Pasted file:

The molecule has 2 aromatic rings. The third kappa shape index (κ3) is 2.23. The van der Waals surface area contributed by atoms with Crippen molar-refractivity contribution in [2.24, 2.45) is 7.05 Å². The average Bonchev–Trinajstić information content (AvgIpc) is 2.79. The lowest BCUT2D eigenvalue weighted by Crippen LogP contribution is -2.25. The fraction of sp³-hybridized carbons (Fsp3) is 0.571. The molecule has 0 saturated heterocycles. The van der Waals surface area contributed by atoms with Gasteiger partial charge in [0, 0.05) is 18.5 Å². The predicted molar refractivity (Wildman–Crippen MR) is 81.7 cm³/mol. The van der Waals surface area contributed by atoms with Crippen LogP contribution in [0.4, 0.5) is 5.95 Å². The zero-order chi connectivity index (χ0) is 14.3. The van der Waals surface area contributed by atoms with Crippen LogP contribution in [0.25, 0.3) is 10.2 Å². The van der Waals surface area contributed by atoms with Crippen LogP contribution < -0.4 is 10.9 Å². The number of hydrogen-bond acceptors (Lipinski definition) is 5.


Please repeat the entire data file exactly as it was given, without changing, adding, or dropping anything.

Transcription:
The molecule has 2 aromatic rings. The third kappa shape index (κ3) is 2.23. The van der Waals surface area contributed by atoms with Crippen molar-refractivity contribution in [2.24, 2.45) is 7.05 Å². The average Bonchev–Trinajstić information content (AvgIpc) is 2.79. The lowest BCUT2D eigenvalue weighted by Crippen LogP contribution is -2.25. The fraction of sp³-hybridized carbons (Fsp3) is 0.571. The molecule has 0 saturated heterocycles. The van der Waals surface area contributed by atoms with Gasteiger partial charge in [0, 0.05) is 18.5 Å². The predicted molar refractivity (Wildman–Crippen MR) is 81.7 cm³/mol. The van der Waals surface area contributed by atoms with Crippen LogP contribution in [0.4, 0.5) is 5.95 Å². The zero-order chi connectivity index (χ0) is 14.3. The van der Waals surface area contributed by atoms with Crippen LogP contribution in [0.25, 0.3) is 10.2 Å². The van der Waals surface area contributed by atoms with Crippen LogP contribution < -0.4 is 10.9 Å². The number of hydrogen-bond acceptors (Lipinski definition) is 5.